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Pre-Sifting Matcha

I occasionally prepare matcha (and also matcha lattes as well) and always sift each time I prepare it, but I’ve been thinking about whether I should just presift some or all of the matcha in a separate container to make the process a little more efficient. Some concerns are raised though.

Assuming the separate container is airtight and keeps out light, how much should I presift? A week’s worth? A month’s worth? The whole tin?

I suppose my main question would be that if I presift too much matcha (an amount that I wouldn’t entirely use in a week or two’s time), would it eventually start to naturally clump again (or with minimal movements and shifts of the container), making the presifting a worthless effort? Which also brings to mind my wondering if consistently scooping at too big a body of presifted matcha would eventually cause it to clump again.

6 Replies

I know It is entirely acceptable from a Japanese cultural practice to sift 2-3 days worth, perhaps a week. I would assume that the longer it sits, the more possible it would be that it would clump, making it more practial to sift what you know you will use in a shorter term.

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seule771 said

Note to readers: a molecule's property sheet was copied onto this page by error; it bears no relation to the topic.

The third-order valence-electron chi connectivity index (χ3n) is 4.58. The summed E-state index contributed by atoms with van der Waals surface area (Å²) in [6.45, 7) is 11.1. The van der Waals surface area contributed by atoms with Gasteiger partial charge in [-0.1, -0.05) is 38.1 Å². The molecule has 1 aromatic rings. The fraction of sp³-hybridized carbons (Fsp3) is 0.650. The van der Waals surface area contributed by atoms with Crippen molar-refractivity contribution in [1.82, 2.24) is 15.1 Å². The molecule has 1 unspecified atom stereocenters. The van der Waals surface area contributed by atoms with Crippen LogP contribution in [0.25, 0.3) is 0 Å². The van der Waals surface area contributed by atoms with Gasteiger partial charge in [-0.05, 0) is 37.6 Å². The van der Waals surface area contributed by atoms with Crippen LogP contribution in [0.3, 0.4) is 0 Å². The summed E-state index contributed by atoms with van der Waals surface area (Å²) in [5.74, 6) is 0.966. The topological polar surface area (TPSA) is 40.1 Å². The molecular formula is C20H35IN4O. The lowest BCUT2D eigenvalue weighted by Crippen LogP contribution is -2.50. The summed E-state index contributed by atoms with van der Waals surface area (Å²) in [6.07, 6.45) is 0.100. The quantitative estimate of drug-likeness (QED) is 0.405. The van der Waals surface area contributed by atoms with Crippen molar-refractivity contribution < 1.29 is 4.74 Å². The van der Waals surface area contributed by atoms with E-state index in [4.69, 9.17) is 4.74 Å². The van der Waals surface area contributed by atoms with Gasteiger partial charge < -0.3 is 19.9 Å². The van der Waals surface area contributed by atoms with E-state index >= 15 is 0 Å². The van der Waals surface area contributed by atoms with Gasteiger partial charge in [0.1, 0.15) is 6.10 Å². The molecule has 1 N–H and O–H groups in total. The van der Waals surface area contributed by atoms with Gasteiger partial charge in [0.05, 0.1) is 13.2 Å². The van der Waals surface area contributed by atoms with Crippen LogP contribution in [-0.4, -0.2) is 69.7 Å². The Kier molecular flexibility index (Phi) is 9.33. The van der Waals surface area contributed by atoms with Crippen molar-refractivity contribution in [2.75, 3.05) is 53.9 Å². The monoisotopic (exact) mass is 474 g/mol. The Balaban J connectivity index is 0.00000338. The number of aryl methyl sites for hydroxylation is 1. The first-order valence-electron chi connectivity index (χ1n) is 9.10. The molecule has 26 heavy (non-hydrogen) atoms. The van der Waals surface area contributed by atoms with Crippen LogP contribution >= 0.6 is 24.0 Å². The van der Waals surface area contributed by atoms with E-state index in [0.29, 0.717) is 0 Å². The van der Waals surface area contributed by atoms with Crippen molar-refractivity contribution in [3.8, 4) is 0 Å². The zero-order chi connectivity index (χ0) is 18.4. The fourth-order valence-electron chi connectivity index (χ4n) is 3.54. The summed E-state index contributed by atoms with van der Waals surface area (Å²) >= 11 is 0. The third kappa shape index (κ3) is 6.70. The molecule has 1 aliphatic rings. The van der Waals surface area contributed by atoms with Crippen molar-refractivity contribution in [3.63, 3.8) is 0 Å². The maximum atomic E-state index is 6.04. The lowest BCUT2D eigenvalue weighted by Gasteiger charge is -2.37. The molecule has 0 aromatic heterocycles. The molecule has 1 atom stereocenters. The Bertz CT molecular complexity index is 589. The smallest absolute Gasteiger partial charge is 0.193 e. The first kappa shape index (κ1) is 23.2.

What to say or not to say; mine clumped-muddied the other morning since I was rushing to make it. It was mine fault. I can’t pre-sift is what I am saying. I am use and go kind of tea person; I do however think ahead which teas to try.

No one asked me directly, came across this posed question and replied. That is all.

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That’s always been my question! How long does it take to re-clump? I prefer just to sift it each time, because I’m so fickle with my teas that I don’t know when I will next have matcha.

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In our office we pre-sift about a weeks worth of Matcha at a time. We actually have a product that is called our sifting can that we use to pre-sift and store Matcha in.

Pre-sifting can also help maintain the shelf life of your Matcha because your main stash will not be exposed to the air from opening and closing the bag as often. This slows down the oxidation process and prevents Matcha from browning over time.

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Kasumi – Thanks!
Seule – Yeah it takes quite a while to get the technique down!
Daniel – Yeah I’m the same. Looks like you work at a Teavana too!

Aiya Matcha – Thanks, this has been the most helpful. I started googling the sifting tins you mentioned because I wouldn’t know which stores to check as I’m mostly just familiar with Vietnamese grocers in my area. I didn’t think about the constant opening and closing of matcha. Good point!

No problem. We are always glad to help by answering any Matcha related questions.

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